Column  Foreign Affairs and National Security  2012.06.07

Confrontations Between China and the Philippines in the South China Sea

There is a friction between the Philippines and China over the Scarborough Shoal in the South China Sea. The similarities between this dispute and the Senkaku Islands issue are instructive for Japan.

The Scarborough Shoal incident began when an armed Chinese fisheries patrol vessel intercepted a Philippine Coast Guard vessel that had been trying to arrest Chinese fishing vessels. The Philippine side claims that the Chinese fishing vessels were engaged in illegal operations, while China argues that they were in a lagoon attempting to avoid a storm. As of May 28th and after seven weeks, both parties remain at a stand-off.

The Chinese side appears to regard the Filipinos as impudent. On the web, incendiary remarks abound, including "China is not a paper dragon," "Filipino military, cast off the American military armor," "the Chinese side is now in the second stage of war preparation," and "China has issued a final warning."

We can naturally assume that the Philippines are hoping for help from the United States. The two countries concluded a Mutual Defense Treaty in 1951, and based on the Treaty, their militaries carry out joint exercises several times a year, including recently, from April 16 through April 27, off the coast of the Philippines and right after tensions had arisen as a result of the Scarborough Shoal incident.

Furthermore, on April 30, the two countries engaged in consultations between their respective foreign and defense secretaries. This was a so-called 2+2 meeting, similar to the ones that have taken place many times between Japan and the United States, but this was the first meeting for the Philippines and the U.S. The joint statement released at the conclusion of the meeting stated that the two countries reaffirmed their common interest in maintaining freedom of navigation, subscribed to a rules-based approach in resolving competing claims in maritime areas through peaceful processes within the framework of international law, reaffirmed their obligations under the 1951 Mutual Defense Treaty and committed to enhancing cooperation in their collective defense. At the same time, the United States noted that it was its policy not to intervene into territorial disputes between the Philippines and the third countries. Without question, this 2+2 meeting strengthened the position of the Philippines with respect to the Scarborough Shoal dispute.

China has loathed U.S. intervention into its regional maritime disputes with various South East Asian countries, and it has declared that the South China Sea is China's "core interest." While the full import of that assertion is not clear, it has been explained that China's "interest cannot yield to other countries" and China has stated that it would not tolerate such a harmful act by the United States.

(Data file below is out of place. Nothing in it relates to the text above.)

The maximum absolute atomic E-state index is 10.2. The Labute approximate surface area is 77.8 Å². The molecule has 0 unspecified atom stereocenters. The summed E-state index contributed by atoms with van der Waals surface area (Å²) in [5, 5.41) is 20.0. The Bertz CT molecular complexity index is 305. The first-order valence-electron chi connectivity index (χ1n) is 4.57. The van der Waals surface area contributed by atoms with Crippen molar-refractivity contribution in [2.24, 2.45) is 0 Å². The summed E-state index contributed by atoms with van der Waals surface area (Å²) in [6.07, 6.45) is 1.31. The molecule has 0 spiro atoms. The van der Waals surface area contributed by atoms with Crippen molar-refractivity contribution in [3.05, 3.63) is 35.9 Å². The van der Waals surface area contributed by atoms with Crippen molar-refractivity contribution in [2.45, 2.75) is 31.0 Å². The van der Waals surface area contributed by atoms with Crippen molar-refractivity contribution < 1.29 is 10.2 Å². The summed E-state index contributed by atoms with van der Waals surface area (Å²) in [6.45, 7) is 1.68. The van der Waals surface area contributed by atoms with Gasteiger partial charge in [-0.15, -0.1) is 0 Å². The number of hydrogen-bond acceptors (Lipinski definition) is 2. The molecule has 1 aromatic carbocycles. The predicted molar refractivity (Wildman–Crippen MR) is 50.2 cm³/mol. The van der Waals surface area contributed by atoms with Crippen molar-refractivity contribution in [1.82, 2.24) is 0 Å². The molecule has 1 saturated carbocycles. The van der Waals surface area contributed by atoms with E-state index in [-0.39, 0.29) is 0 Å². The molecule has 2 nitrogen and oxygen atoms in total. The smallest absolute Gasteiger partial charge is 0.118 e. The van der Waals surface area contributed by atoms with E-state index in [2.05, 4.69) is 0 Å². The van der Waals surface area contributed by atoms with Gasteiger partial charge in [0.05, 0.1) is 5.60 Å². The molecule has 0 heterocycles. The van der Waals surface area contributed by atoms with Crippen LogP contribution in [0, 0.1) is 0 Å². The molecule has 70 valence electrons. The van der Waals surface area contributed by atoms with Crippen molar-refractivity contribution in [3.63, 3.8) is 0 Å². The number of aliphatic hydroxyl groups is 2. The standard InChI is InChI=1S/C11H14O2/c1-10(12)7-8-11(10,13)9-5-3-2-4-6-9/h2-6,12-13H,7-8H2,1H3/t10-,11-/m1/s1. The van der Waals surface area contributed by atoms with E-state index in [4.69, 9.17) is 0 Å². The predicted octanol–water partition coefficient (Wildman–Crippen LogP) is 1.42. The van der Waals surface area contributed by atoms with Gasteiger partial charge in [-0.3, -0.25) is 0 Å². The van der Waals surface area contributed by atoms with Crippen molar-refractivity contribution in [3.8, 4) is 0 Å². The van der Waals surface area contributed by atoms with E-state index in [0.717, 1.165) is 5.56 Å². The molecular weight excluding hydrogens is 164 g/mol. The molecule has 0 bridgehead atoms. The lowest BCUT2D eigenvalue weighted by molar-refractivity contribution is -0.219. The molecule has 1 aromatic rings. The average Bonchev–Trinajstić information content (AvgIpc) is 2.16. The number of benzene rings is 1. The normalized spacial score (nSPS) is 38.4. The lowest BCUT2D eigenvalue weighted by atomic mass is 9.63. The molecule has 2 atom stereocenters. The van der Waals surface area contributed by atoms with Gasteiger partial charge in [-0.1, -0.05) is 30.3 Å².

For its part, the United States has stated that peace and security, as well as the freedom of navigation in the region, is in the interest of the United States, and its position is to consult and cooperate with nations in Southeast Asia.

Russia is also showing interest in the strained situation over the Scarborough Shoal. The Russian Ambassador to the Philippines has remarked that, like the United States, it is not a party to the dispute but "we believe the freedom of navigation is one of the aspects of a solution to the larger problem of the South China Sea, which should be secured by the regional countries, first and foremost," and that "Russia would favor a peaceful, negotiated solution by the regional countries, by the countries involved themselves, first and foremost, on the basis of talks and dialogue,"

How are we to interpret his remarks? First, Russia may have lent support to China, which opposes U.S. intervention. Russia and China are not directly opposing the United States, but they have expressed their objections to the positions taken by the United States and other western nations regarding the so-called "Arab Spring" democratization movements and with respect to Myanmar, and they may be extending those objections to the South China Sea.

There is another aspect to Russia's position, however. Russia is a Pacific nation and its activities, though currently not so conspicuous, may become much more dynamic in the future. When Russia's relations with China were antagonistic, Russia developed a close relationship with Vietnam and used Vietnam's naval port. Russia still maintains good relations with Vietnam and is cooperating with Vietnam in oil exploration in the South China Sea. Southeast Asia is also an arms market for Russia. It is also highly likely that the number of Russian ships passing through the South China Sea will increase in the future.

China is alarmed about interference by the United States regarding regional issues, but China clashes more frequently with Vietnam, which cooperates with Russia, than with the Philippines, so the interests of China and Russia are not congruent.

On the surface, the Russian Ambassador's remarks sound as if Russia is demonstrating its consideration for China's position, as an outsider, and that it is concurring with China, which abhors further increases in U.S influence in the region. When you scratch the surface, however, it becomes readily apparent that the interests of Russia do not match those of China. Furthermore, Russia is facing the major strategic issue of how to strengthen its activities in the Pacific, not limited to the South China Sea, and domestically, arguments are being made for a well-formulated strategy. President Putin, upon assuming the presidency, has indicated that he will focus on Asia Pacific. Therefore, it is possible that, in the future, Russia may no longer regard itself as an outsider to the South China Sea.